Amidst increasing talk of a “soft coup” against President Trump, in the nature of an impeachment, the question that naturally arises is: If an impeachment were to fail, would it be constitutional for the Pentagon and the CIA to oust Trump from office and either assume power temporarily in a “transition to democracy” or simply elevate Vice-President Pence to the presidency?
Now, before anyone cries “conspiracy theory,” which is the term the CIA secretly invented to distract attention away from the Kennedy assassination, permit me to point out that there are lots of people in the mainstream press who are calling for Trump’s impeachment, notwithstanding the fact that he’s barely been in office for a bit more than 3 months.
Moreover, before Trump’s election the Los Angeles Times, which is about as mainstream as a newspaper can be, published an op-ed that posed the possibility of a military coup against Trump. The op-ed, titled “If Trump Wins, a Coup Isn’t Impossible Here in the U.S.,” concluded with the following sentence: “Trump is not only patently unfit to be president, but a danger to America and the world. Voters must stop him before the military has to.”
Obviously, impeachment of Trump would be constitutional because that’s a method for removing a president from office that the Constitution provides. Under the Constitution, the U.S. House of Representatives votes to impeach, but that’s only an accusation, similar to a grand jury indictment in criminal cases. A trial is then held in the U.S. Senate. If the president is convicted, he is automatically removed from office.
However, the Constitution does not permit Congress to remove a president simply because they don’t like him or disagree with his policies or philosophy. To remove the president from office in an impeachment process, he must be convicted of what the Constitution calls a “high crime or misdemeanor.”
Most of the time, a president and the national-security establishment are on the same page when it comes to matters relating to “national security.”
But what if the president began adopting policies that were contrary to what the Pentagon, the CIA, and the NSA believed were necessary to national security.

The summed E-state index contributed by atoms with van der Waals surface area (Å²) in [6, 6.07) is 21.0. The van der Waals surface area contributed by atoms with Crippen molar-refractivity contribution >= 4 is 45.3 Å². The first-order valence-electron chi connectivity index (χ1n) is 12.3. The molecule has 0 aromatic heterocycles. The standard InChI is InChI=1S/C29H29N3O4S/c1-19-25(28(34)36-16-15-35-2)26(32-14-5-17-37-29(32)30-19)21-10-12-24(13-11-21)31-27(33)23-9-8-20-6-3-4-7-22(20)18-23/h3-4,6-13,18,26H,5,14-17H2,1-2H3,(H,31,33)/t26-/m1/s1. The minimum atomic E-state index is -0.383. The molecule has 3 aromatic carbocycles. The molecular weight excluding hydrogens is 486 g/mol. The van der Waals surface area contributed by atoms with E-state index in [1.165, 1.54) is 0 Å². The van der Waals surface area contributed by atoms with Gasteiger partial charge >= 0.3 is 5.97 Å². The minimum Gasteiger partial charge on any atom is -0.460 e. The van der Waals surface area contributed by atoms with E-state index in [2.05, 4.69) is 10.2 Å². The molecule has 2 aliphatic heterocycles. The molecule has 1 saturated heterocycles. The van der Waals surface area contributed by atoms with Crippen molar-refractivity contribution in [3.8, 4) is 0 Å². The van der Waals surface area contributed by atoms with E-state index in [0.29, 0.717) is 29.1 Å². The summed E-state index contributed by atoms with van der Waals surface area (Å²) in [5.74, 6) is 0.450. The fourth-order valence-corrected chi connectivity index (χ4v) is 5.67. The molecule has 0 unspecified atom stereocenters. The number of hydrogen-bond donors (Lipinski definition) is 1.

Suppose, for example, that President Trump established friendly relations with Russian president Putin and began sharing with him classified information in a joint effort to fight terrorism.
Suppose Trump decided that NATO was the root cause of the crisis with Russia over Ukraine and decided that it would be best to withdraw completely from the organization.
Suppose Trump decided that Korea was none of the U.S. government’s business and ordered the Pentagon to implement an immediate withdrawal of all U.S. troops from Korea.
Suppose Trump opposed the NSA’s surveillance schemes and issued an executive order prohibiting any more surveillance without a regular judicial warrant (i.e., not a secretive FISA court warrant).
Suppose Trump decided to end America’s forever wars in the Middle East and Afghanistan and ordered an immediate withdrawal of all U.S. troops from that part of the world.
On top of it all, suppose there was a severe economic crisis, one entailing a plummeting in stock market and the value of the dollar and an industry-wide banking collapse, much like what happened during the Great Depression.
Obviously, the Pentagon, the CIA, and the NSA would firmly believe that Trump’s actions would pose a grave threat to national security. So would lots of other people, including many in Congress, the federal judiciary, and mainstream press.
Suppose, impeachment proceedings were instituted in order to save the United States from falling to the terrorists, the Taliban, and the Muslims.
Suppose, however, that not enough votes could be secured to impeach Trump.
What then? Would the nation have to wait for the next election? By that time, it could be too late. The nation, as we know it, could be gone.
Nope because that’s pretty much what happened in Chile in the early 1970s.
In the 1970 presidential election, Chilean voters gave a plurality of votes to a man named Salvador Allende, who believed in socialism and communism. Under the Chilean constitution, the election was thrown into the Chilean congress, which proceeded to elect Allende president.
The Chilean national security establishment (Chile, like post-WW2 United States, was a national-security state) vehemently opposed Allende’s socialist-communist philosophy and programs.
They weren’t the only ones. So did U.S. officials, including those in the national-security section of the federal government, e.g., the Pentagon and the CIA.